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I think happiness can be a byproduct of having, and working toward accomplishing, a "worthy" goal in life--imo long-term happiness (joy? contentment? satisfaction) is more likely when one is pursuing an unselfish goal--one that benefits others in some way, if not necessarily as lofty as janet64's. . . it's an interesting question to me. My father struggled with clinical depression for at least 5 years. In personality he's somewhat melancholic, sort of your stereotypical artistic temperament. And yet, having gotten through the depression, he is one of the happiest people I know. I think it's because he loves helping other people, and he expects nothing in return. My mother is happy in the more usual sense, sort of a bubbly, cheerleader personality. But both of them take joy in very simple things.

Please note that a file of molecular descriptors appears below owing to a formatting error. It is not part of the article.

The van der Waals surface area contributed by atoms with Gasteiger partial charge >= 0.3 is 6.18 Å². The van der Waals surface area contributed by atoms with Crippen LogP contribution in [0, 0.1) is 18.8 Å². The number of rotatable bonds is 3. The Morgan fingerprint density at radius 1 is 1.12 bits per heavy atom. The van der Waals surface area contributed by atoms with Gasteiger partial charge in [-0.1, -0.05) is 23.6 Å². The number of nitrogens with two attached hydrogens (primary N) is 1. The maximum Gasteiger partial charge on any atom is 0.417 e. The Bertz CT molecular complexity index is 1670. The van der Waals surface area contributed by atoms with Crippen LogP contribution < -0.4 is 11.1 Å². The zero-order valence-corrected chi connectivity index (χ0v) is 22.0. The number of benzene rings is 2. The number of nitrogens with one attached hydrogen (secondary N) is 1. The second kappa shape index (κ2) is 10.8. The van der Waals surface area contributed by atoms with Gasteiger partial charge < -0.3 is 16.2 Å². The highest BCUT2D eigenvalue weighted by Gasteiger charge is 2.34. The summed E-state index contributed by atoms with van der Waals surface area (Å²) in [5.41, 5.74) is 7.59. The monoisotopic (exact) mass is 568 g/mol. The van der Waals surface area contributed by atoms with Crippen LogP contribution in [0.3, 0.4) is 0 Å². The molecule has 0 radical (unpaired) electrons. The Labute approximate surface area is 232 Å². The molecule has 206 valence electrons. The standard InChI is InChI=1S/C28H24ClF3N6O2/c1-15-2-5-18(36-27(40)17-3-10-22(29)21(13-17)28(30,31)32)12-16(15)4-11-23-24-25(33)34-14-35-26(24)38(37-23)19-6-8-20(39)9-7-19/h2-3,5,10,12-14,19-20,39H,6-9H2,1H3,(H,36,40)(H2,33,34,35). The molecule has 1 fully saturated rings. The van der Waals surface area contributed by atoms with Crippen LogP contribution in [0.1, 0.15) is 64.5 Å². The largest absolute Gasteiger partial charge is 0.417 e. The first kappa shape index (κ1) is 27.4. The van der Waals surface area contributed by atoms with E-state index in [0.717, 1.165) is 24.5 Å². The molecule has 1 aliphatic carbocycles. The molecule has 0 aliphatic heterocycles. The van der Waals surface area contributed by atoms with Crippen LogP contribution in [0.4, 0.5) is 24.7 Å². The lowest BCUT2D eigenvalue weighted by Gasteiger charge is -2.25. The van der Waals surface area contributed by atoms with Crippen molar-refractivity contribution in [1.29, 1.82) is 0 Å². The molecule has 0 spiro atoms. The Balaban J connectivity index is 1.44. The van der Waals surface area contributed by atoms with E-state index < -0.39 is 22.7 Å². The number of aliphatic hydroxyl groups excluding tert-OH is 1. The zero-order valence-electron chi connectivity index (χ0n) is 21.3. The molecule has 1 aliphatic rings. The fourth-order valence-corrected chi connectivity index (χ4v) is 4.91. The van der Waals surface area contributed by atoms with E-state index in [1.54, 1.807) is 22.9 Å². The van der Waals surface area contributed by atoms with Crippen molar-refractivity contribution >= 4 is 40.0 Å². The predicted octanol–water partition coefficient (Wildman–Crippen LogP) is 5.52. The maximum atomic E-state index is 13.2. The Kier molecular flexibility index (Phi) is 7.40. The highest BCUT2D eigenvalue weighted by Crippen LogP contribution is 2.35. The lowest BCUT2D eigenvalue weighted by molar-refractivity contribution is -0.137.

Maybe it would help if you defined what you mean by "happiness"?
Well, goal isn't the word I would use. It sounds like once you achieve it, then is there anything left to do after that? Happiness is important for life, as well as finding meaning or a purpose IMO. It's a continual thing, and how to achieve that will be different for everyone.
Goals are important steps in the process, but there is no ultimate goal.
I don't think she can. Because how she would define it would be different than how anyone else would define it. Happiness is very individual.
but if your efforts are made in vain or misery,your ultimate goal has suffered,too.